(Continued in right column)

Questions related to this article:
Can the peace movement help stop the war in the Ukraine?

(Continued from left column)

Dmitry Kazakov, history teacher from the Nizhny Novgorod region

In terms of my political convictions and worldview, I am an internationalist and a Marxist. I believe that this war is a war of two capitalist powers [Russia and Ukraine]. The result of this confrontation is the death of people, which is categorically unacceptable for me.

Besides, I am a history teacher and I know what wars lead to. Especially imperialist, aimed at satisfying the self-interest of capital. That’s why I signed [the petition].

The profession of a teacher implies the promotion of peace, kindness, mutual understanding and the search for compromises. War is contrary to such a phenomenon as pedagogical work.

All the explanations of this war that our state has given are not explanations. If more specific arguments were given, and not a story of 100 years ago , then maybe I would take a more neutral position. I categorically do not take sides – I do not know much about this confrontation. Why did the war start? Who is right and who is more to blame? But I am sure that any conflict can be resolved peacefully. A bad peace is better than a good war.

The students showed keen interest and asked me questions about the war. I tried not to answer. Not because I’m scared, but because nothing is clear yet. I did not want to endanger those who could misunderstand me, form their opinion, make it public and suffer from it. I said that now you need to have not a hot, but a cold head and hope that the war will end as quickly as possible.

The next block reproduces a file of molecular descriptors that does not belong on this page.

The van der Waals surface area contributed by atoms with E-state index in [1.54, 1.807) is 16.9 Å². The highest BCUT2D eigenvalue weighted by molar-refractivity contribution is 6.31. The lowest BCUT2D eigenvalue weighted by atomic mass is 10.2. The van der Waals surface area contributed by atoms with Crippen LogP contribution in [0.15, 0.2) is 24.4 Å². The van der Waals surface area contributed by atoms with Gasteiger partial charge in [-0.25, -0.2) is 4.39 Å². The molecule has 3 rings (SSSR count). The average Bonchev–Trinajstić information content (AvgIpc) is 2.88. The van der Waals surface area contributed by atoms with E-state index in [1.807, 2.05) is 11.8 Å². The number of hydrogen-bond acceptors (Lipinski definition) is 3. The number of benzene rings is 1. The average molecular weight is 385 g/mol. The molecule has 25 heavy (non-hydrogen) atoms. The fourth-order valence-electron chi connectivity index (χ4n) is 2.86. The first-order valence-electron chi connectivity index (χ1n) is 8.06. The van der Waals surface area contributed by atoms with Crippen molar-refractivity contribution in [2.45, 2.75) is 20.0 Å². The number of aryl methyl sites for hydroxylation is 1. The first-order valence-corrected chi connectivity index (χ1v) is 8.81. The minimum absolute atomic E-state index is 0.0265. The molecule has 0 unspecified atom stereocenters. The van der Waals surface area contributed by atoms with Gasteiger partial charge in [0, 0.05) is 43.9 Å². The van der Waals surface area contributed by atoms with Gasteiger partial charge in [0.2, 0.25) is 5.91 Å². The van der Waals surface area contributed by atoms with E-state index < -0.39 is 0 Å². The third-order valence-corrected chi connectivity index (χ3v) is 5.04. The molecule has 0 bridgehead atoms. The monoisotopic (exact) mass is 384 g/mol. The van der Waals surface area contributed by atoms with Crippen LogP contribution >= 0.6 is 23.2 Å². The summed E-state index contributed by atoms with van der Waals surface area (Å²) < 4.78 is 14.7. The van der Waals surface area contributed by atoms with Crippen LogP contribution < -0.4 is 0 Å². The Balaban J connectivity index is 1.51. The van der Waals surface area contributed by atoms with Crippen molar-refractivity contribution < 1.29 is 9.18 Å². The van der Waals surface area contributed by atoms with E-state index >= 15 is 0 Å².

If I was afraid that I would be fired, I would not be a trade union activist. And why be afraid of being fired if the consequences of this war come to us? Then no work will allow you to feel calm.

Anna Sternberg, teacher of Russian language and literature from Izhevsk

I am against war. This is the position of a teacher who teaches literature, universal values, the value of life. It seems to me that everything is logical.

The moods of my colleagues are different, but, of course, there are those who agree with me. I didn’t find out from everyone. I speak with those people who understand me, with whom I am on the same wavelength.

It is not customary for us to talk about these topics with our students. The children asked me how I feel about the war. I said that it was sharply negative, but I did not continue.

This is not the first time I have declared my protest, so I am no longer afraid. In this situation, it is more terrible to remain silent. It’s embarrassing to be silent.

Kirill, geography teacher from St. Petersburg, name changed

These events were divided into before and after both the world and people. I am not a supporter of polar opinions, “black” and “white”, but here everyone should already decide.

The problem of relations with the fraternal country is especially acute for me: my relatives live in Ukraine. Since 2014, it seemed to me that absolute obscurantism was happening.

Now you can no longer stand aside and be silent. We teach children the patriotism that pervades our entire school education system. We always speak with pride about the victories of the past and note the contribution and sacrifices that our country had to endure in the fight against the aggressor [in the Great Patriotic War]. Today we are acting – I don’t want to say “we”, but formally Russia is acting on behalf of the people – the aggressor in this “special operation”.